How to set up a home office

How to set up a home office
Working from home isn’t a new phenomenon, but it might be for you! During the coronavirus pandemic, more people than ever before have found themselves doing their day jobs from their own homes. What’s more, even as the world slowly returns to normality, employers all over the world have realised they don’t need to be renting expensive office spaces and are moving towards a more flexible home working model. 

While working from home has its benefits - no more stressful commutes and more time for exercise or seeing family - having a comfortable home office setup is essential for your mental and physical wellbeing. If you’ve been hunched over your laptop on the sofa for the past few months, it might be time to consider setting up a home office. While it might feel like a chore, you’ll soon find you are more productive than ever.
 

1. Find a dedicated space to work from 

Separating your place of work from where you relax or sleep is really important. If you’ve found your working day is longer than ever during the pandemic, or that you’re finding it hard to switch from work life to home life, finding a dedicated space to set up a desk can make all the difference. 

Setting up a home office starts with finding space for a desk and office chair. This might mean shifting some furniture around or decluttering rooms and putting bulky furniture into storage for the time being. Look for a space that is separate from the rest of your life - perhaps a spare bedroom or even a garden shed. Ensure the room has space for a desk and a chair and that there’s overhead lighting, such as that from a ceiling lamp. Avoid placing a lamp too near your computer screen as it might create a glare. 
 

2. Ensure the physical set up is right 

It’s unlikely that your family kitchen table is set up to the same standards as your office desk was. The industry standard for a desk is 29 inches from the floor to the top of the work surface. When setting up your home office, ensure the height of your desk is correct by sitting up straight and looking down at the natural position of your arms - your forearms should be parallel to the ground and your wrist shouldn’t be bent when you type or use the mouse.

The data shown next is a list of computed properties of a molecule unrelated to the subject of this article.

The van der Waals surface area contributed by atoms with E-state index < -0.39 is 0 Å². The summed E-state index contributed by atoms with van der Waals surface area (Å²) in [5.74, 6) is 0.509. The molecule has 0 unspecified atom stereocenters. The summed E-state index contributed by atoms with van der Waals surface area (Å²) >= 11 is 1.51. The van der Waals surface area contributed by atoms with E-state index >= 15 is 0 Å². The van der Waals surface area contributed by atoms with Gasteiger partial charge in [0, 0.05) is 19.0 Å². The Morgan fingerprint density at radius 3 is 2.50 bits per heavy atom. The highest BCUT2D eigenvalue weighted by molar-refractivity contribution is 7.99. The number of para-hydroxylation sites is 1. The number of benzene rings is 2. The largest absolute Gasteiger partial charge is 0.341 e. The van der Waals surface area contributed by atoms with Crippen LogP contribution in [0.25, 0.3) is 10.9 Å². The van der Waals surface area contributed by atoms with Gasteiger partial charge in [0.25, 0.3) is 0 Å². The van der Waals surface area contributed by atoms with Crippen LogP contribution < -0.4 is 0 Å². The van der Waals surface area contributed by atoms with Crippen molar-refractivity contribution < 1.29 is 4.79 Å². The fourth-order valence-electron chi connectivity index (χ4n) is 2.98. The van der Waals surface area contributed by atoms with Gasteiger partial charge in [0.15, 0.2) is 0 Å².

If you’re working on a computer for most of the day, your monitor should be at eye level in front of you, so your shoulders are level and you’re not hunching your back as you work. You might need to invest in a stand to raise your screen up to the appropriate height, but doing so can avoid injury - shoulder and back pain are common complaints of workers without a good home office set up. If you can, ask your employer for a full-size screen, like the one you would use in the office, rather than relying on the smaller screen of your laptop. 
 

3. Invest in a good chair 

When setting up a comfortable home office, your modern kitchen stools won’t do. The best office set up usually includes a professional office chair, with the option to adjust the height depending on your desk size and height. If it’s safe to do so, try and test the chair before investing to ensure it’s comfortable for you. 

Another option is to look for an adjustable desk that allows you to stand up for portions of the day - this is better for your spine and for your overall health.
 

4. Think about upgrading your internet 

If you’re not the only member of the household trying to work from home, or you’ve got kids who like their screen time, it might be time to think about upgrading your internet. A good home office set up needs a minimum internet speed of 50Mbps, but the higher the speed the better! If you can, connect to the internet via an Ethernet cable rather than WiFi for a better connection. 
 

5. Ask your employer for a mouse and keyboard 

If you haven’t already, ask your employer for a proper mouse and keyboard to use when working from home, rather than your laptop’s built-in keyboard and trackpad. If you’re self-employed or investing in your own equipment for your home office, look for a wireless keyboard or mouse, which naturally involve less clutter and cables. 

If you’re on a lot of calls, it might also be worth asking for or investing in a comfortable headset, which can minimise background noise and prevent you from holding a phone for long periods.

 
 

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